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  1. Recommendations for specific standardized test, to help assess student progress? End of 8th, going into 9th in fall. I looked at Triangle Assessments, and some of their options include: --Terranova 2 --CAT/6 Complete plus --Stanford 10 --Woodcock Johnson Which would be most acceptable for possible public school review of records? Our state does not require documentation of homeschooling, but am looking at this as a way to help document our progress.
  2. Wondering if anyone in NJ has experience with a homeschooler returning to public high school (9th grade). What documentation did your school ask for, and did they do benchmark tests? Or just place them at grade level based on age. We are exploring options at this point.
  3. Wondering if anyone in NJ has experience with a homeschooler returning to public high school (9th grade). What documentation did your school ask for, and did they do benchmark tests? Or just place them at grade level based on age. We are exploring options at this point.
  4. Just found this thread. Does the Windows to the World book include short stories, or do you find them online? How many short stories? I looked at the Amazon description and while I could see contents couldn't get a full read on their approach. It looked like a how to reach lit from a Christian perspective. Is this more for the teacher or student? And would it exclude discussing other worldviews?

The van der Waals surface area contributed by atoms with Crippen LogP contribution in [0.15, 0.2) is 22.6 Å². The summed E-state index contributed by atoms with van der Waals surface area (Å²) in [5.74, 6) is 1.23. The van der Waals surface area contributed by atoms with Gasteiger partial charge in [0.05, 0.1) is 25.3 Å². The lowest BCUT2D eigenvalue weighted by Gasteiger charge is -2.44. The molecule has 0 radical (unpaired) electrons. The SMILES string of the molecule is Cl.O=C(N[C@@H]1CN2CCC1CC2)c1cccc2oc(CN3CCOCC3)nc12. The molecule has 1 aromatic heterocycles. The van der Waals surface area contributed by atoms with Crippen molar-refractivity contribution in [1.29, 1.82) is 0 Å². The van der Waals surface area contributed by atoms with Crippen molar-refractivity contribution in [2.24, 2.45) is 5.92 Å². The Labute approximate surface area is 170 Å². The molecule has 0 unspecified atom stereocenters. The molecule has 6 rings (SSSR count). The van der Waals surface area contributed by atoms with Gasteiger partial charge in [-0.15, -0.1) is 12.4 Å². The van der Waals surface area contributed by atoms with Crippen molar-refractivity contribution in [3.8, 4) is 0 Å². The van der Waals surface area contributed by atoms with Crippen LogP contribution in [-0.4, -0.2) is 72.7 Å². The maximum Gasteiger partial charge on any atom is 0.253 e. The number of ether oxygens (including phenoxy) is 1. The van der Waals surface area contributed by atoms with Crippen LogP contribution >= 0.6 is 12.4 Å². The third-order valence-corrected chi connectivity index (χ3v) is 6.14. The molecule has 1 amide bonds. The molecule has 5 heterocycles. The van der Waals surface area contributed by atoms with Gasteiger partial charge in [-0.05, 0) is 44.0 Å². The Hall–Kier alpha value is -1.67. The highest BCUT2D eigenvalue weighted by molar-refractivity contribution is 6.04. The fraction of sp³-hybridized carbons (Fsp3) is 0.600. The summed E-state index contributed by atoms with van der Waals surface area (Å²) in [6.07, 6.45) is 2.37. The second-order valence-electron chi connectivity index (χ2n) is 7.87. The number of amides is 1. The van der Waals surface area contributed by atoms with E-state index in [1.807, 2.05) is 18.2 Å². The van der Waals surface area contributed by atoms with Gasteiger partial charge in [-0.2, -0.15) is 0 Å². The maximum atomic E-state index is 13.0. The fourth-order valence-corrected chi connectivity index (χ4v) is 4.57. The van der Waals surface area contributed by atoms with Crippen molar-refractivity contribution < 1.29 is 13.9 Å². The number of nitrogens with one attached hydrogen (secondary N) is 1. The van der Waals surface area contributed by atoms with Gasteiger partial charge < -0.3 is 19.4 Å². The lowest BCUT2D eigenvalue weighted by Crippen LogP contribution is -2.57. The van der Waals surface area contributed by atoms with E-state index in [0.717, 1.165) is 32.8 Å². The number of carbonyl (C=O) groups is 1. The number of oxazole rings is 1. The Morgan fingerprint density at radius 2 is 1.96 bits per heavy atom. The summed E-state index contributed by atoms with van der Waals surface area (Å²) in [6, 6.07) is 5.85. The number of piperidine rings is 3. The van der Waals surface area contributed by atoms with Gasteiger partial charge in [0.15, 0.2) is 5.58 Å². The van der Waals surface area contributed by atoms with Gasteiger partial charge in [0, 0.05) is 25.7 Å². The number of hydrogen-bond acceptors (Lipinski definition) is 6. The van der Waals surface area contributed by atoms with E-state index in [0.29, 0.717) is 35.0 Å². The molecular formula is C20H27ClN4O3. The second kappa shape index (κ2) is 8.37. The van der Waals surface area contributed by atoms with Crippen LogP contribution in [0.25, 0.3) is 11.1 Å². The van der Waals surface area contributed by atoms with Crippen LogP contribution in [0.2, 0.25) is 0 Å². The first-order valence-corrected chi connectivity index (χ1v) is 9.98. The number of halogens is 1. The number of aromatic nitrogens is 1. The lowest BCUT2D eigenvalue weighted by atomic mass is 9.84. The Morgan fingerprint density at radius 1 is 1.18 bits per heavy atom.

5. I'm working on structuring a 9th grade lit class for our co-op. The co-op meets for one hour 20 min once a week for 30 weeks. I'm thinking of a mix of short stories, at least two novels, one Shakespeare play, and some drama, poetry, and mythology. I'd like to emphasize literary terms and include learning basics of research paper writing (probably a 5-6 page research paper). Suggestions for how to structure, and specific literature recommendations? I'm asking as I've gotten excellent suggestions in the past for other lit classes. My student is a good reader and likes to discuss literature. I'd like to challenge her a bit. I'm planning on following up with American Lit for 10th, British Lit for 11th, and World Lit for 12th. But I'm also open to doing semester classes which are more focused.
  6. I remember your suggestions for teaching an earlier co-op class, they were so helpful! (World Lit, English Lit) DD loves literature and is very confident in discussions. She's on grade level for writing. She hasn't written a research paper yet, but she's done articles with quotes and attributions for a student newspaper. We'd prefer a secular approach to literature, but are open to both secular and Christian -- would have to evaluate each based on their approach. Although I could teach her at home, I think she really needs the group interaction and discussion -- whether it's from a co-op class or online class.
  7. I've taught literature in co-op classes, but our co-op may not be able to rent space next year. And they don't seem to want to continue the online classes we've done this year. So... Any recommendations for a good 9th grade *online* literature/English class? Would like one that is synchronous and has a lot of discussion.